Books & Reading, Uncategorized

Pamuk’s Museum of Innocence

I’ve only managed to read a measly eight books this year. Just eight. That’s three less than the 11 books I read in 2014. One of the reasons for the slump in my reading statistics is the time I devoted to each of these books. Orhan Pamuk’s ‘The Museum of Innocence’ has taken me the longest – a little over seven weeks to get through 728 pages. The large capital letters of his name have been by my bedside as a constant reminder that I have long neglected the bourgeoisie memoir.

The truth is; the novel didn’t suck me in the way I thought it would. The maestro’s 700 page story of a man’s obsessive love for a younger woman wasn’t exactly riveting. The first half of the story is a classic tale of reckless passion colliding with bourgeois standards. The latter is far more interesting and as the political upheaval begins to rock Istanbul, the book and the protagonist both undergo radicalization and change, as the neurotic kleptomaniac makes his way through the stations of his doomed love affair.

The love saga of Kemal and Fusan gradually becomes grandiose and unrealistic and makes the narrative a slightly difficult read. I literally forced myself to finish the book but only because I was reading Pamuk and I refused to give up on him.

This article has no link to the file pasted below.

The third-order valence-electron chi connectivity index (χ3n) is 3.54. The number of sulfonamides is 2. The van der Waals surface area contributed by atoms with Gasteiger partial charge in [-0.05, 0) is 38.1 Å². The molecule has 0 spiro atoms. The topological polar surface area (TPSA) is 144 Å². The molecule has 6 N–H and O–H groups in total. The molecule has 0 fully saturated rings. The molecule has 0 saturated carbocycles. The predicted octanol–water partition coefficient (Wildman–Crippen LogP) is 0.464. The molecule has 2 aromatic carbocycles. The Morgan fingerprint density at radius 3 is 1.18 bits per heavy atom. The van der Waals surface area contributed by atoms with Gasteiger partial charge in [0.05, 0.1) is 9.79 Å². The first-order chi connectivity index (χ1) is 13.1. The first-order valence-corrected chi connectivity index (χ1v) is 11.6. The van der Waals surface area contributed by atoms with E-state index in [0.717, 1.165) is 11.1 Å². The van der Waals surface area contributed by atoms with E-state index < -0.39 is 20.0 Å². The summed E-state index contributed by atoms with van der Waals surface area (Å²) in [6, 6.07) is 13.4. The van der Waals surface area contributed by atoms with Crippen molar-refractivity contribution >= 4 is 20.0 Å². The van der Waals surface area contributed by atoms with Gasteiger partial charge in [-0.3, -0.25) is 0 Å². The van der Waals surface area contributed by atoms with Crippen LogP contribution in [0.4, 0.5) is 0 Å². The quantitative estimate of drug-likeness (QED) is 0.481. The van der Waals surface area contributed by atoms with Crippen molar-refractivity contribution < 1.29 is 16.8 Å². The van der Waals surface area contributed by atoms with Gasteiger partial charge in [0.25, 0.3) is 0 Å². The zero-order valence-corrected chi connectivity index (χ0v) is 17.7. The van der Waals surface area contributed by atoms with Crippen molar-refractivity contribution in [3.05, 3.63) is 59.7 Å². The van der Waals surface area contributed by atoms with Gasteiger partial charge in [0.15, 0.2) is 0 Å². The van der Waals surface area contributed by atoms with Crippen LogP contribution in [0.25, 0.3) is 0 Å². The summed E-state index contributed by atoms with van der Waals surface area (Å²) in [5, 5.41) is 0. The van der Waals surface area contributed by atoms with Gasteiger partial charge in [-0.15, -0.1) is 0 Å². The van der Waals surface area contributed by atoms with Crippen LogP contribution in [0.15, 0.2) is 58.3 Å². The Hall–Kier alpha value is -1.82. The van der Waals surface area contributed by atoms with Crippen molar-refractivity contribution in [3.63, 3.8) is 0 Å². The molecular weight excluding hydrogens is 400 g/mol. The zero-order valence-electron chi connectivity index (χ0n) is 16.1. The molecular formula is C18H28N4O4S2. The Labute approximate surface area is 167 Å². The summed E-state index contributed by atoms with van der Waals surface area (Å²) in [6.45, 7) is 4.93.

For me the hero of the book is not the compulsive lover caught between his fiancé and his mistress. The true star of the book is Istanbul and Pamuk masterfully captures the essence and intricacies of the beautiful city as he chronicles the oddly timed love-affair. The novel masterfully captures a panoramic view of life in Istanbul and the identity crisis experienced by its upper classes who find themselves caught between all things traditionally Turkish and on the other hand the westernized way of life they were just getting used to. Istanbul is almost like a character in itself – it mirrors the characters’ own conflict as a city torn and ravaged by political upheaval. The vistas Pamuk paints are like monochrome reminders of conflicted people in complicated situations.

Reading the lavish descritpions of the city, I found myself closing my eyes to re- imagine the biting cold of January 2011 as I stepped out of the Atatürk Airport into the chilled winter air. Minutes later my minivan speeding through the serpentine roads and finally onto the magnificent Bosphorus bridge as the bejeweled skyline came into view alongside. Pamuk’s descriptions of the romantic city are exquisite and a delightful sensory journey not to be read but rather – experienced. I hope to go back to Istanbul some day and I’ve promised myself to read his novel with the same title when I’m there.